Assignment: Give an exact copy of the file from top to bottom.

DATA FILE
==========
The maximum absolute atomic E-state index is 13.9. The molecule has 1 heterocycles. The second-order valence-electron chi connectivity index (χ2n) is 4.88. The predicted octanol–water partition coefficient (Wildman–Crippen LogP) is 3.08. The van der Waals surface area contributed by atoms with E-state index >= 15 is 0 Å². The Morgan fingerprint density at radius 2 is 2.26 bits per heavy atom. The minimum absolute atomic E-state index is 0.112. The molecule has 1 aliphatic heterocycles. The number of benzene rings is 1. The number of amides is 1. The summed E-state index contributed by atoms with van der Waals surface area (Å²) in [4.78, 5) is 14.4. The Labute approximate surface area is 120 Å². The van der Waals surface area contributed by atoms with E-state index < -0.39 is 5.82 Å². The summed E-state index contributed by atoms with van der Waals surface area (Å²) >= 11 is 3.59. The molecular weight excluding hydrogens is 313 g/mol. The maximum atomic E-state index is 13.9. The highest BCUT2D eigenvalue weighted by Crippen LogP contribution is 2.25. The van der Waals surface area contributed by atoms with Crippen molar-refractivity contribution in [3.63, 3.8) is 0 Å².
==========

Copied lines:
The maximum absolute atomic E-state index is 13.9. The molecule has 1 heterocycles. The second-order valence-electron chi connectivity index (χ2n) is 4.88. The predicted octanol–water partition coefficient (Wildman–Crippen LogP) is 3.08. The van der Waals surface area contributed by atoms with E-state index >= 15 is 0 Å². The Morgan fingerprint density at radius 2 is 2.26 bits per heavy atom. The minimum absolute atomic E-state index is 0.112. The molecule has 1 aliphatic heterocycles. The number of benzene rings is 1. The number of amides is 1. The summed E-state index contributed by atoms with van der Waals surface area (Å²) in [4.78, 5) is 14.4. The Labute approximate surface area is 120 Å². The van der Waals surface area contributed by atoms with E-state index < -0.39 is 5.82 Å². The summed E-state index contributed by atoms with van der Waals surface area (Å²) >= 11 is 3.59. The molecular weight excluding hydrogens is 313 g/mol. The maximum atomic E-state index is 13.9. The highest BCUT2D eigenvalue weighted by Crippen LogP contribution is 2.25. The van der Waals surface area contributed by atoms with Crippen molar-refractivity contribution in [3.63, 3.8) is 0 Å².